Enjoy Japanese Chocolate in a Traditional Townhouse at Chocolat Bel Amer Kyoto Bettei

If you're in Kyoto, then you definitely want to try eating stuff that you can't find anywhere else. Chocolat Bel Amer Kyoto Bettei is a chocolate shop that offers chocolates made with Kyoto sake and tea that you can't find anywhere else! This is a shop that's incredibly popular with female college students in particular.

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The chocolate lined up in the case looks like jewelry! It will definitely catch your eye.

What kind of shop is Chocolat Bel Amer Kyoto Bettei?

Chocolat Bel Amer is a popular chocolate specialty shop that aims to make chocolates that match Japan while understanding the importance of the seasons. The chocolate branch is named Chocolat Bel Amer Kyoto Bettei, and they offer chocolates made to match Japanese topography and seasons via careful selection of their ingredients in this traditional and international city of Kyoto. 

The building itself is also very Japanese!

This shop is housed in a machiya, a traditional merchant's house in Kyoto. The building itself is over 100 years old and was renovated to its current form. If you visit the shop, the red curtains called noren in the front are a conspicuous marker.

When you walk through the noren, you'll immediately find a small courtyard. There are granite rocks shaped like cacao so you can appreciate the playful design of this chocolate shop.

The shop is a comfortable space that matches a luxury chocolate shop while retaining the machiya atmosphere. The first floor is a shop, while the 2nd floor is a cafe space called Chocolat Bar where you can enjoy desserts and drinks using the brand's chocolate.

Chocolates made to match Japanese topography

1. The Mizuho no Shizuku the series from Kyoto sake chocolat

The Mizuho no Shizuku series is a popular series in which chocolate made to look like a "masu" (a square vessel made to measure items like rice or sake) is filled with a jelly made of carefully selected Japanese ingredients.

This particular product is filled with a jelly made from sake produced by Kyoto's representative sake breweries. The chef chocolatier sampled each kind of sake to properly ascertain its characteristics in order to produce a chocolate that matched it best. The juiciness of the jelly and the melt-in-your-mouth of the chocolate matches well to make a delicate flavor that spreads through your mouth. It's also so beautiful that many people feel like it's a waste to eat them.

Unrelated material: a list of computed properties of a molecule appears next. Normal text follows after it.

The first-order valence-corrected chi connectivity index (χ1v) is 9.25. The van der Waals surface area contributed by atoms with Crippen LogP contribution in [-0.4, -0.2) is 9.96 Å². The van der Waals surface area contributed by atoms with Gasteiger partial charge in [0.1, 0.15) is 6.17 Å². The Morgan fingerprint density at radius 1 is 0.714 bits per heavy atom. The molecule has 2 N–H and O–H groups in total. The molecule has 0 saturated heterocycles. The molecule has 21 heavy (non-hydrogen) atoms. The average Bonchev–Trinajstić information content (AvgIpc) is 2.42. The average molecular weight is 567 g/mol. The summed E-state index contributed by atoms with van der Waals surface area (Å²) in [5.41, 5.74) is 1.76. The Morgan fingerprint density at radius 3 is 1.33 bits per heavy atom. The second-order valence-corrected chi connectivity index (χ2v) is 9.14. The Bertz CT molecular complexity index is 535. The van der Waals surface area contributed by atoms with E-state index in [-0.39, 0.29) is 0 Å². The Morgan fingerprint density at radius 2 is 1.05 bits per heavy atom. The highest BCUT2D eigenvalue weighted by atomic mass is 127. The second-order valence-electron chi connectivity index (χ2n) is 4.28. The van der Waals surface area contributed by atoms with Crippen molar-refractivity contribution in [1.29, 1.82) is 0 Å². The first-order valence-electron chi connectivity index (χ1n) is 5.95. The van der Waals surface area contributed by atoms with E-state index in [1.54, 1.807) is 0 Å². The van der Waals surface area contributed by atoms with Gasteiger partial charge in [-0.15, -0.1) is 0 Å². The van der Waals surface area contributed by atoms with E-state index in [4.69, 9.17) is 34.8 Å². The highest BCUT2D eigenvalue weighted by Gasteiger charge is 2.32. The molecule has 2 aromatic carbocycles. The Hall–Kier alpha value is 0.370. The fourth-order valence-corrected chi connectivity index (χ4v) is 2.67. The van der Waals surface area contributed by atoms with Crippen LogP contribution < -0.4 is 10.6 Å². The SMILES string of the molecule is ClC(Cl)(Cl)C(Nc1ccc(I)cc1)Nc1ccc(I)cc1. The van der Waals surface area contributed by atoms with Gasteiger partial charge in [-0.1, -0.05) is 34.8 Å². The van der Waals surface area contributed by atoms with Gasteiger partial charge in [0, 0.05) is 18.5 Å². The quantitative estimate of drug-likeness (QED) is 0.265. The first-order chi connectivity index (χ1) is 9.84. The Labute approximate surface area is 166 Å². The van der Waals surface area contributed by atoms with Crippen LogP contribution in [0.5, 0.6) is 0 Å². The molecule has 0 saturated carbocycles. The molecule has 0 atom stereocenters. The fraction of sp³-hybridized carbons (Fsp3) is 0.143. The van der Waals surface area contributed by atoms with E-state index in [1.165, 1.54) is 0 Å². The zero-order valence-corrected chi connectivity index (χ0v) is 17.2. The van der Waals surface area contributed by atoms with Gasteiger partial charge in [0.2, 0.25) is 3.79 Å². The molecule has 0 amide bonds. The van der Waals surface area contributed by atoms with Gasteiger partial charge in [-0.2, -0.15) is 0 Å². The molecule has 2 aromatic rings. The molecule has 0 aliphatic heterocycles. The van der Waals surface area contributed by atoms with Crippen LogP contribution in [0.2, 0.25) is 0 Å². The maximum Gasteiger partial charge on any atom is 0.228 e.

*From left to right, the chocolates pictured are "Iwai," "Karaku," "Tsuki no Katsura," "Miyakozuru," and "Shinsei," (Each chocolate is 260 yen.)

2. The Mizuho no Shizuku chocolate series made with domestically produced tea

This is a similar series that uses tea. The jelly is made with different types of carefully selected tea from around Japan, such as matcha (powdered green tea) and hojicha (roasted green tea), that were then matched with different types of chocolate. The balance of each ingredient is measured perfectly so you can enjoy an extremely aromatic flavor.

*From left to right, the chocolates pictured are "Matcha," "Hojicha," "Fukamushi Ryokucha" (deeply steamed green tea), "Koucha" (black tea), and "Shingucha" (a type of organic tea). (Each chocolate is 260 yen.)

What is a popular choice among foreign tourists?

The Stick Chocolate is a product that is quite popular with foreign tourists. It looks like a popsicle, so it's great for carrying around and eating on the go. Some particularly popular flavors are the Matcha Azuki, made with a matcha-chocolate biscuit with azuki red bean flavoring, and the Hojicha, which has hojicha-flavored milk chocolate matched with roasted mochi pieces, sesame paste, and almonds. There are 12 standard flavors, and 3 seasonal flavors are often available as well, so definitely check them out when you visit!

*From top to bottom, the chocolates pictured are Hojicha and Matcha (both 540 yen each).

Other than these products, this shop also offers baked sweets, seasonally limited goods, and more for a wide variety that you should definitely check out if you're in Kyoto!

The information in this article is accurate at the time of publication.

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